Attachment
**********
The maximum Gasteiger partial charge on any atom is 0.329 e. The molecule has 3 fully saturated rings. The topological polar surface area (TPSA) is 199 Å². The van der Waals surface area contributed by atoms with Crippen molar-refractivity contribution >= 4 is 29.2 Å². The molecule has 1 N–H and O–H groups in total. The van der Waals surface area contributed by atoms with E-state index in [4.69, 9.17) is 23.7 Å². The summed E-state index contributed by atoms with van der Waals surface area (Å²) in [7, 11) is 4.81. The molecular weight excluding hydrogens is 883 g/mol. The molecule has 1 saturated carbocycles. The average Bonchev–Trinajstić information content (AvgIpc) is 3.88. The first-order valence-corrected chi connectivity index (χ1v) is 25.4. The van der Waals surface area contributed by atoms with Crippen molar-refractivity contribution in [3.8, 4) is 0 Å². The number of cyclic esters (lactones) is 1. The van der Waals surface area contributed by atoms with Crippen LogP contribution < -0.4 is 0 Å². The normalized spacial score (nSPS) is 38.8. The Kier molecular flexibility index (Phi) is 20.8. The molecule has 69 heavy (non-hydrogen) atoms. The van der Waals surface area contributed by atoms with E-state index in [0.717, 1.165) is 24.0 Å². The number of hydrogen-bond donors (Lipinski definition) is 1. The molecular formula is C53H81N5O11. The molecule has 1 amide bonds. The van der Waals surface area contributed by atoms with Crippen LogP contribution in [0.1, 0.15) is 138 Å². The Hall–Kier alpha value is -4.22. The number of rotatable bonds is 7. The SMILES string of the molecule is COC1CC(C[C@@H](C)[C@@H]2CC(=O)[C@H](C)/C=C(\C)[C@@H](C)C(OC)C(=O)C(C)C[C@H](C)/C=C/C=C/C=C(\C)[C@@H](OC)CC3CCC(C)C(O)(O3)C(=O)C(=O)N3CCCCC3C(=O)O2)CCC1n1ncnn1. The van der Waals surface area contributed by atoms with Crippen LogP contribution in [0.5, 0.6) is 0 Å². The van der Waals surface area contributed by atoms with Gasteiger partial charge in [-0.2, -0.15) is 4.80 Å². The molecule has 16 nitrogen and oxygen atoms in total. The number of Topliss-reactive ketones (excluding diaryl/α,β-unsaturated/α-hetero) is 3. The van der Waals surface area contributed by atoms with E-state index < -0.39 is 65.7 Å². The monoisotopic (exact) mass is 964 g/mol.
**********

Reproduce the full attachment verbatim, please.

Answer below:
The maximum Gasteiger partial charge on any atom is 0.329 e. The molecule has 3 fully saturated rings. The topological polar surface area (TPSA) is 199 Å². The van der Waals surface area contributed by atoms with Crippen molar-refractivity contribution >= 4 is 29.2 Å². The molecule has 1 N–H and O–H groups in total. The van der Waals surface area contributed by atoms with E-state index in [4.69, 9.17) is 23.7 Å². The summed E-state index contributed by atoms with van der Waals surface area (Å²) in [7, 11) is 4.81. The molecular weight excluding hydrogens is 883 g/mol. The molecule has 1 saturated carbocycles. The average Bonchev–Trinajstić information content (AvgIpc) is 3.88. The first-order valence-corrected chi connectivity index (χ1v) is 25.4. The van der Waals surface area contributed by atoms with Crippen molar-refractivity contribution in [3.8, 4) is 0 Å². The number of cyclic esters (lactones) is 1. The van der Waals surface area contributed by atoms with Crippen LogP contribution < -0.4 is 0 Å². The normalized spacial score (nSPS) is 38.8. The Kier molecular flexibility index (Phi) is 20.8. The molecule has 69 heavy (non-hydrogen) atoms. The van der Waals surface area contributed by atoms with E-state index in [0.717, 1.165) is 24.0 Å². The number of hydrogen-bond donors (Lipinski definition) is 1. The molecular formula is C53H81N5O11. The molecule has 1 amide bonds. The van der Waals surface area contributed by atoms with Crippen LogP contribution in [0.1, 0.15) is 138 Å². The Hall–Kier alpha value is -4.22. The number of rotatable bonds is 7. The SMILES string of the molecule is COC1CC(C[C@@H](C)[C@@H]2CC(=O)[C@H](C)/C=C(\C)[C@@H](C)C(OC)C(=O)C(C)C[C@H](C)/C=C/C=C/C=C(\C)[C@@H](OC)CC3CCC(C)C(O)(O3)C(=O)C(=O)N3CCCCC3C(=O)O2)CCC1n1ncnn1. The van der Waals surface area contributed by atoms with Crippen LogP contribution in [0.5, 0.6) is 0 Å². The van der Waals surface area contributed by atoms with Gasteiger partial charge in [-0.2, -0.15) is 4.80 Å². The molecule has 16 nitrogen and oxygen atoms in total. The number of Topliss-reactive ketones (excluding diaryl/α,β-unsaturated/α-hetero) is 3. The van der Waals surface area contributed by atoms with E-state index < -0.39 is 65.7 Å². The monoisotopic (exact) mass is 964 g/mol.